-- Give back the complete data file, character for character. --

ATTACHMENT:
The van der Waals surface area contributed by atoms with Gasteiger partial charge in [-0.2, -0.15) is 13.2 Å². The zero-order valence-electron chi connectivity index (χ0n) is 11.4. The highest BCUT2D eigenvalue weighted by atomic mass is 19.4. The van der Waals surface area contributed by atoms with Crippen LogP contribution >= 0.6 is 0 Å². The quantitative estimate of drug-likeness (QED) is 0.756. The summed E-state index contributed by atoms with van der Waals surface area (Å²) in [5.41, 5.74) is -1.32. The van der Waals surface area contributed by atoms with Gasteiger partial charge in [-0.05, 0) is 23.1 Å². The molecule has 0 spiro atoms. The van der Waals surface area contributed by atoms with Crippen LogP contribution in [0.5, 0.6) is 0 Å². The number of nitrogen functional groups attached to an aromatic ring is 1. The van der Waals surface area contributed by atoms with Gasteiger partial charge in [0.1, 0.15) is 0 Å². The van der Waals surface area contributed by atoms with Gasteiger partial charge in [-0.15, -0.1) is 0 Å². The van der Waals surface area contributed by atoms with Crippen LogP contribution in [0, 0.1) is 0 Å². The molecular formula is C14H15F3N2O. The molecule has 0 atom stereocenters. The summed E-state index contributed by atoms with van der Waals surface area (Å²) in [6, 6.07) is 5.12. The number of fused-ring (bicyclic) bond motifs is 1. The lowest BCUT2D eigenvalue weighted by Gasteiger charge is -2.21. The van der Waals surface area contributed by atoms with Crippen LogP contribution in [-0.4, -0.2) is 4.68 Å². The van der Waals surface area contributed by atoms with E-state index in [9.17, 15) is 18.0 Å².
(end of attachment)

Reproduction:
The van der Waals surface area contributed by atoms with Gasteiger partial charge in [-0.2, -0.15) is 13.2 Å². The zero-order valence-electron chi connectivity index (χ0n) is 11.4. The highest BCUT2D eigenvalue weighted by atomic mass is 19.4. The van der Waals surface area contributed by atoms with Crippen LogP contribution >= 0.6 is 0 Å². The quantitative estimate of drug-likeness (QED) is 0.756. The summed E-state index contributed by atoms with van der Waals surface area (Å²) in [5.41, 5.74) is -1.32. The van der Waals surface area contributed by atoms with Gasteiger partial charge in [-0.05, 0) is 23.1 Å². The molecule has 0 spiro atoms. The van der Waals surface area contributed by atoms with Crippen LogP contribution in [0.5, 0.6) is 0 Å². The number of nitrogen functional groups attached to an aromatic ring is 1. The van der Waals surface area contributed by atoms with Gasteiger partial charge in [0.1, 0.15) is 0 Å². The van der Waals surface area contributed by atoms with Gasteiger partial charge in [-0.15, -0.1) is 0 Å². The van der Waals surface area contributed by atoms with Crippen LogP contribution in [0, 0.1) is 0 Å². The molecular formula is C14H15F3N2O. The molecule has 0 atom stereocenters. The summed E-state index contributed by atoms with van der Waals surface area (Å²) in [6, 6.07) is 5.12. The number of fused-ring (bicyclic) bond motifs is 1. The lowest BCUT2D eigenvalue weighted by Gasteiger charge is -2.21. The van der Waals surface area contributed by atoms with Crippen LogP contribution in [-0.4, -0.2) is 4.68 Å². The van der Waals surface area contributed by atoms with E-state index in [9.17, 15) is 18.0 Å².